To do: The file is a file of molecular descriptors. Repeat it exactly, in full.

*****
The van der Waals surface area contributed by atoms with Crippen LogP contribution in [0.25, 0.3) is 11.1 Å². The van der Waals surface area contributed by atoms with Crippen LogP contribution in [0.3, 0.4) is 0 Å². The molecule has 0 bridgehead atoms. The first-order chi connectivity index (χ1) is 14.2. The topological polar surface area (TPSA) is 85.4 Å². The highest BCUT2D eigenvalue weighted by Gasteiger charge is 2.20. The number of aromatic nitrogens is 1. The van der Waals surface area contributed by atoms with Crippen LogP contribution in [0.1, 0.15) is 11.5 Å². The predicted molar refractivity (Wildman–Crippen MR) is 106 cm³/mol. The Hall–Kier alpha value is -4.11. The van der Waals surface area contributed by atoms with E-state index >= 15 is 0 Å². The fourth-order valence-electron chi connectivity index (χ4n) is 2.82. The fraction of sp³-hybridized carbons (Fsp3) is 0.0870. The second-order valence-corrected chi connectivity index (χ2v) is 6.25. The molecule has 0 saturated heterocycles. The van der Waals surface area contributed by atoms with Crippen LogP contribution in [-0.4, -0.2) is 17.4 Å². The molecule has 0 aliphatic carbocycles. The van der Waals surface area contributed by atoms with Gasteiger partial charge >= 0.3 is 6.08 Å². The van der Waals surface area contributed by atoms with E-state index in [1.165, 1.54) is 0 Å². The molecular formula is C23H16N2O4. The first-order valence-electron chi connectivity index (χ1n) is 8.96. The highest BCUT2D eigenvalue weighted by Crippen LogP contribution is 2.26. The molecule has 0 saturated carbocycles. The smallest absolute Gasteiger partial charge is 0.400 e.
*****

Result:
The van der Waals surface area contributed by atoms with Crippen LogP contribution in [0.25, 0.3) is 11.1 Å². The van der Waals surface area contributed by atoms with Crippen LogP contribution in [0.3, 0.4) is 0 Å². The molecule has 0 bridgehead atoms. The first-order chi connectivity index (χ1) is 14.2. The topological polar surface area (TPSA) is 85.4 Å². The highest BCUT2D eigenvalue weighted by Gasteiger charge is 2.20. The number of aromatic nitrogens is 1. The van der Waals surface area contributed by atoms with Crippen LogP contribution in [0.1, 0.15) is 11.5 Å². The predicted molar refractivity (Wildman–Crippen MR) is 106 cm³/mol. The Hall–Kier alpha value is -4.11. The van der Waals surface area contributed by atoms with E-state index >= 15 is 0 Å². The fourth-order valence-electron chi connectivity index (χ4n) is 2.82. The fraction of sp³-hybridized carbons (Fsp3) is 0.0870. The second-order valence-corrected chi connectivity index (χ2v) is 6.25. The molecule has 0 saturated heterocycles. The van der Waals surface area contributed by atoms with Crippen LogP contribution in [-0.4, -0.2) is 17.4 Å². The molecule has 0 aliphatic carbocycles. The van der Waals surface area contributed by atoms with Gasteiger partial charge >= 0.3 is 6.08 Å². The van der Waals surface area contributed by atoms with E-state index in [1.165, 1.54) is 0 Å². The molecular formula is C23H16N2O4. The first-order valence-electron chi connectivity index (χ1n) is 8.96. The highest BCUT2D eigenvalue weighted by Crippen LogP contribution is 2.26. The molecule has 0 saturated carbocycles. The smallest absolute Gasteiger partial charge is 0.400 e.